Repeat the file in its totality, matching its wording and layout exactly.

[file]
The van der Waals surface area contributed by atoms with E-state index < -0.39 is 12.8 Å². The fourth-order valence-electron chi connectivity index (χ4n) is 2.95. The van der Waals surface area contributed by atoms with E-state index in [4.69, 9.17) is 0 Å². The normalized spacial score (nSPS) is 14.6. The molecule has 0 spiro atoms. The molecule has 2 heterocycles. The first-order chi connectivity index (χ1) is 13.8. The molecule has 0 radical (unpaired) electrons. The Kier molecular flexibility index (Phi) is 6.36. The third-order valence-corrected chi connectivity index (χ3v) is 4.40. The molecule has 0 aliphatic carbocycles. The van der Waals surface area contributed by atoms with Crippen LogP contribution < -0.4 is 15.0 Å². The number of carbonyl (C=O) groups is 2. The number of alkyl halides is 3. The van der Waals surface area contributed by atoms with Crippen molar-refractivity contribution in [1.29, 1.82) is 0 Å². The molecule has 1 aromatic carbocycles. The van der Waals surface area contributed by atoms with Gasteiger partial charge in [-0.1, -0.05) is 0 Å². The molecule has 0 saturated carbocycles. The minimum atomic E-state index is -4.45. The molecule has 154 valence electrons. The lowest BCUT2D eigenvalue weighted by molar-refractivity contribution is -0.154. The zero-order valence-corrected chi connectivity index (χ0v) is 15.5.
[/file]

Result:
The van der Waals surface area contributed by atoms with E-state index < -0.39 is 12.8 Å². The fourth-order valence-electron chi connectivity index (χ4n) is 2.95. The van der Waals surface area contributed by atoms with E-state index in [4.69, 9.17) is 0 Å². The normalized spacial score (nSPS) is 14.6. The molecule has 0 spiro atoms. The molecule has 2 heterocycles. The first-order chi connectivity index (χ1) is 13.8. The molecule has 0 radical (unpaired) electrons. The Kier molecular flexibility index (Phi) is 6.36. The third-order valence-corrected chi connectivity index (χ3v) is 4.40. The molecule has 0 aliphatic carbocycles. The van der Waals surface area contributed by atoms with Crippen LogP contribution < -0.4 is 15.0 Å². The number of carbonyl (C=O) groups is 2. The number of alkyl halides is 3. The van der Waals surface area contributed by atoms with Crippen molar-refractivity contribution in [1.29, 1.82) is 0 Å². The molecule has 1 aromatic carbocycles. The van der Waals surface area contributed by atoms with Gasteiger partial charge in [-0.1, -0.05) is 0 Å². The molecule has 0 saturated carbocycles. The minimum atomic E-state index is -4.45. The molecule has 154 valence electrons. The lowest BCUT2D eigenvalue weighted by molar-refractivity contribution is -0.154. The zero-order valence-corrected chi connectivity index (χ0v) is 15.5.